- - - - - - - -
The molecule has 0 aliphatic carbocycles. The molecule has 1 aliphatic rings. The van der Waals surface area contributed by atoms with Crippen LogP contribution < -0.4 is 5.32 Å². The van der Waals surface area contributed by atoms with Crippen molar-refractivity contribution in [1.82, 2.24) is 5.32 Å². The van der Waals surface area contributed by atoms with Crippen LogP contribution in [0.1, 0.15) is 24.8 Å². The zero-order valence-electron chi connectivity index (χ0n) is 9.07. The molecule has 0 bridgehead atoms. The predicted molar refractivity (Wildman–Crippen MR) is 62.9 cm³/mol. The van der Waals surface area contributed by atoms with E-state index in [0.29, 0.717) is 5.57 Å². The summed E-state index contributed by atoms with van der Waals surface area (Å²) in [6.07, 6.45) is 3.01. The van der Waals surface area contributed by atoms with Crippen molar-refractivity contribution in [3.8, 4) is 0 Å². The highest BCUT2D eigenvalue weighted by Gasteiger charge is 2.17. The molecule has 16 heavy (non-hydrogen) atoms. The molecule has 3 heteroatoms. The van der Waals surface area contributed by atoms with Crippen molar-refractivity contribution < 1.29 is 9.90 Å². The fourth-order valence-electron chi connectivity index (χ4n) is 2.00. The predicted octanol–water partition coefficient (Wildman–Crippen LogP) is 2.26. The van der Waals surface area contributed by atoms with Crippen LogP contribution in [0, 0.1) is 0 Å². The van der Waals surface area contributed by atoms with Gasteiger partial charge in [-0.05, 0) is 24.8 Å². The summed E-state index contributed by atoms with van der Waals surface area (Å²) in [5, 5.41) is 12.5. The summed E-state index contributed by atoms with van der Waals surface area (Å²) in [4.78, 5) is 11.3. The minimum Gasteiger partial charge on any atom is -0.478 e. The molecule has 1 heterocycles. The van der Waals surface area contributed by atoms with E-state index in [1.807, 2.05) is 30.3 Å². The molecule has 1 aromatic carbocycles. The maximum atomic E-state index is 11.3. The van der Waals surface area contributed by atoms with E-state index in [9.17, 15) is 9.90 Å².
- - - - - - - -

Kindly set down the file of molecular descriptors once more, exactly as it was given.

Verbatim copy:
The molecule has 0 aliphatic carbocycles. The molecule has 1 aliphatic rings. The van der Waals surface area contributed by atoms with Crippen LogP contribution < -0.4 is 5.32 Å². The van der Waals surface area contributed by atoms with Crippen molar-refractivity contribution in [1.82, 2.24) is 5.32 Å². The van der Waals surface area contributed by atoms with Crippen LogP contribution in [0.1, 0.15) is 24.8 Å². The zero-order valence-electron chi connectivity index (χ0n) is 9.07. The molecule has 0 bridgehead atoms. The predicted molar refractivity (Wildman–Crippen MR) is 62.9 cm³/mol. The van der Waals surface area contributed by atoms with E-state index in [0.29, 0.717) is 5.57 Å². The summed E-state index contributed by atoms with van der Waals surface area (Å²) in [6.07, 6.45) is 3.01. The van der Waals surface area contributed by atoms with Crippen molar-refractivity contribution in [3.8, 4) is 0 Å². The highest BCUT2D eigenvalue weighted by Gasteiger charge is 2.17. The molecule has 16 heavy (non-hydrogen) atoms. The molecule has 3 heteroatoms. The van der Waals surface area contributed by atoms with Crippen molar-refractivity contribution < 1.29 is 9.90 Å². The fourth-order valence-electron chi connectivity index (χ4n) is 2.00. The predicted octanol–water partition coefficient (Wildman–Crippen LogP) is 2.26. The van der Waals surface area contributed by atoms with Crippen LogP contribution in [0, 0.1) is 0 Å². The van der Waals surface area contributed by atoms with Gasteiger partial charge in [-0.05, 0) is 24.8 Å². The summed E-state index contributed by atoms with van der Waals surface area (Å²) in [5, 5.41) is 12.5. The summed E-state index contributed by atoms with van der Waals surface area (Å²) in [4.78, 5) is 11.3. The minimum Gasteiger partial charge on any atom is -0.478 e. The molecule has 1 heterocycles. The van der Waals surface area contributed by atoms with E-state index in [1.807, 2.05) is 30.3 Å². The molecule has 1 aromatic carbocycles. The maximum atomic E-state index is 11.3. The van der Waals surface area contributed by atoms with E-state index in [9.17, 15) is 9.90 Å².